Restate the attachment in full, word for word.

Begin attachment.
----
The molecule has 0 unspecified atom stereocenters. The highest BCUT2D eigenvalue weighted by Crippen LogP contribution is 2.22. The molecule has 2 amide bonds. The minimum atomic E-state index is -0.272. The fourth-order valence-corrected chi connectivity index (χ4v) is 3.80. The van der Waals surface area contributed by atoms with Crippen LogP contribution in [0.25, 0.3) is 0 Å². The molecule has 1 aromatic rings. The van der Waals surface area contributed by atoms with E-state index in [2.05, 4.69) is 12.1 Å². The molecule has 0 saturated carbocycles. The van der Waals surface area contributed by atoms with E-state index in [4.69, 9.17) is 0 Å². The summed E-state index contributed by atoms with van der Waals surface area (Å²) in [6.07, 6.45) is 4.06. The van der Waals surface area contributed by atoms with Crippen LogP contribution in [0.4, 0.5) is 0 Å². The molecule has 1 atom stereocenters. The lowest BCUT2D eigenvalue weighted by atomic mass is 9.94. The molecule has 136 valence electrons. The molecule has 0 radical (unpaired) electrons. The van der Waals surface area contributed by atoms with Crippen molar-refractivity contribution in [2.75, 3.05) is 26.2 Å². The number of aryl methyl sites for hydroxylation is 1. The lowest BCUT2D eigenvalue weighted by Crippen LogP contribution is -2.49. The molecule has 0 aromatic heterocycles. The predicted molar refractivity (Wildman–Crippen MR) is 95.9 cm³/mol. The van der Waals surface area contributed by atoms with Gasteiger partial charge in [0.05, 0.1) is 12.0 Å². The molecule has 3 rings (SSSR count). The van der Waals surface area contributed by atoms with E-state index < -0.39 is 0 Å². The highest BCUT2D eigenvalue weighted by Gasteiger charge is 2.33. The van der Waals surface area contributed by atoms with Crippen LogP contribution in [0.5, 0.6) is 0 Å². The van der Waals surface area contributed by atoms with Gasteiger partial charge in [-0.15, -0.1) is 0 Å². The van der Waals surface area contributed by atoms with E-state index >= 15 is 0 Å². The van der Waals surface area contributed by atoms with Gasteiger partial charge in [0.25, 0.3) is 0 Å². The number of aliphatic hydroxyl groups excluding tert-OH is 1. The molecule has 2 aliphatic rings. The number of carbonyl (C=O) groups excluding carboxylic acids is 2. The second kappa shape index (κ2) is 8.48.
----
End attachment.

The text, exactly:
The molecule has 0 unspecified atom stereocenters. The highest BCUT2D eigenvalue weighted by Crippen LogP contribution is 2.22. The molecule has 2 amide bonds. The minimum atomic E-state index is -0.272. The fourth-order valence-corrected chi connectivity index (χ4v) is 3.80. The van der Waals surface area contributed by atoms with Crippen LogP contribution in [0.25, 0.3) is 0 Å². The molecule has 1 aromatic rings. The van der Waals surface area contributed by atoms with E-state index in [2.05, 4.69) is 12.1 Å². The molecule has 0 saturated carbocycles. The van der Waals surface area contributed by atoms with E-state index in [4.69, 9.17) is 0 Å². The summed E-state index contributed by atoms with van der Waals surface area (Å²) in [6.07, 6.45) is 4.06. The van der Waals surface area contributed by atoms with Crippen LogP contribution in [0.4, 0.5) is 0 Å². The molecule has 1 atom stereocenters. The lowest BCUT2D eigenvalue weighted by atomic mass is 9.94. The molecule has 136 valence electrons. The molecule has 0 radical (unpaired) electrons. The van der Waals surface area contributed by atoms with Crippen molar-refractivity contribution in [2.75, 3.05) is 26.2 Å². The number of aryl methyl sites for hydroxylation is 1. The lowest BCUT2D eigenvalue weighted by Crippen LogP contribution is -2.49. The molecule has 0 aromatic heterocycles. The predicted molar refractivity (Wildman–Crippen MR) is 95.9 cm³/mol. The van der Waals surface area contributed by atoms with Gasteiger partial charge in [0.05, 0.1) is 12.0 Å². The molecule has 3 rings (SSSR count). The van der Waals surface area contributed by atoms with E-state index < -0.39 is 0 Å². The highest BCUT2D eigenvalue weighted by Gasteiger charge is 2.33. The van der Waals surface area contributed by atoms with Crippen LogP contribution in [0.5, 0.6) is 0 Å². The van der Waals surface area contributed by atoms with Gasteiger partial charge in [-0.15, -0.1) is 0 Å². The van der Waals surface area contributed by atoms with E-state index >= 15 is 0 Å². The van der Waals surface area contributed by atoms with Gasteiger partial charge in [0.25, 0.3) is 0 Å². The number of aliphatic hydroxyl groups excluding tert-OH is 1. The molecule has 2 aliphatic rings. The number of carbonyl (C=O) groups excluding carboxylic acids is 2. The second kappa shape index (κ2) is 8.48.